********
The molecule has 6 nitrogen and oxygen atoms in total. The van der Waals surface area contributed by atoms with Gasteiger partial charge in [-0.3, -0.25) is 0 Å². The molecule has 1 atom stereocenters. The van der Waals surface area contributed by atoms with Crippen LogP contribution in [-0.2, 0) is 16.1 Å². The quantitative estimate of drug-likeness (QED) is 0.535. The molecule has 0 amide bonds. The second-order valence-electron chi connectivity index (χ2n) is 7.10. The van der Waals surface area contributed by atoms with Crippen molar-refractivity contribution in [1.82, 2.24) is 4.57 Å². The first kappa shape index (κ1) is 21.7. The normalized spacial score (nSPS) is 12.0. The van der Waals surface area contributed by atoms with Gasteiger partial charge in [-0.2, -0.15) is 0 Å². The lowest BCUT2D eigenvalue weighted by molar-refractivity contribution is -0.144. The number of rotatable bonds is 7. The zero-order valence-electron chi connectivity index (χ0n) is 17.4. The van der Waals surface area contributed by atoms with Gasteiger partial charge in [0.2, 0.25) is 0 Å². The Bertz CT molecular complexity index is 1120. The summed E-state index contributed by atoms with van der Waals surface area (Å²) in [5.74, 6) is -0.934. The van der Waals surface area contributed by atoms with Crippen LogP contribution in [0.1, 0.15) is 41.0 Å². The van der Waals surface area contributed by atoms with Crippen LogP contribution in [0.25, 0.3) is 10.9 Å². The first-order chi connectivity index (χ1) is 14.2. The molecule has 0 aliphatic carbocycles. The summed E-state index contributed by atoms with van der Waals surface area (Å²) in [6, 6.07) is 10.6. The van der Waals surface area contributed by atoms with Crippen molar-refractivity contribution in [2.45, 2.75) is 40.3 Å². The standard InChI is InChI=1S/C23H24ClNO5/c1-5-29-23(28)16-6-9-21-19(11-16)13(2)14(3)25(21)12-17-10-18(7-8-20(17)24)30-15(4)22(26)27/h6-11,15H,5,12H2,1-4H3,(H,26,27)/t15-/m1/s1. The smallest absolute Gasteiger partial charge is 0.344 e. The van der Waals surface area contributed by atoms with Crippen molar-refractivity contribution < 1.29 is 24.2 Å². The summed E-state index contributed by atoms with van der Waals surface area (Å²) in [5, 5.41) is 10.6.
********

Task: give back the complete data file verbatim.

The molecule has 6 nitrogen and oxygen atoms in total. The van der Waals surface area contributed by atoms with Gasteiger partial charge in [-0.3, -0.25) is 0 Å². The molecule has 1 atom stereocenters. The van der Waals surface area contributed by atoms with Crippen LogP contribution in [-0.2, 0) is 16.1 Å². The quantitative estimate of drug-likeness (QED) is 0.535. The molecule has 0 amide bonds. The second-order valence-electron chi connectivity index (χ2n) is 7.10. The van der Waals surface area contributed by atoms with Crippen molar-refractivity contribution in [1.82, 2.24) is 4.57 Å². The first kappa shape index (κ1) is 21.7. The normalized spacial score (nSPS) is 12.0. The van der Waals surface area contributed by atoms with Gasteiger partial charge in [-0.2, -0.15) is 0 Å². The lowest BCUT2D eigenvalue weighted by molar-refractivity contribution is -0.144. The number of rotatable bonds is 7. The zero-order valence-electron chi connectivity index (χ0n) is 17.4. The van der Waals surface area contributed by atoms with Gasteiger partial charge in [0.2, 0.25) is 0 Å². The Bertz CT molecular complexity index is 1120. The summed E-state index contributed by atoms with van der Waals surface area (Å²) in [5.74, 6) is -0.934. The van der Waals surface area contributed by atoms with Crippen LogP contribution in [0.1, 0.15) is 41.0 Å². The van der Waals surface area contributed by atoms with Crippen LogP contribution in [0.25, 0.3) is 10.9 Å². The first-order chi connectivity index (χ1) is 14.2. The molecule has 0 aliphatic carbocycles. The summed E-state index contributed by atoms with van der Waals surface area (Å²) in [6, 6.07) is 10.6. The van der Waals surface area contributed by atoms with Crippen molar-refractivity contribution in [2.45, 2.75) is 40.3 Å². The standard InChI is InChI=1S/C23H24ClNO5/c1-5-29-23(28)16-6-9-21-19(11-16)13(2)14(3)25(21)12-17-10-18(7-8-20(17)24)30-15(4)22(26)27/h6-11,15H,5,12H2,1-4H3,(H,26,27)/t15-/m1/s1. The smallest absolute Gasteiger partial charge is 0.344 e. The van der Waals surface area contributed by atoms with Crippen molar-refractivity contribution < 1.29 is 24.2 Å². The summed E-state index contributed by atoms with van der Waals surface area (Å²) in [5, 5.41) is 10.6.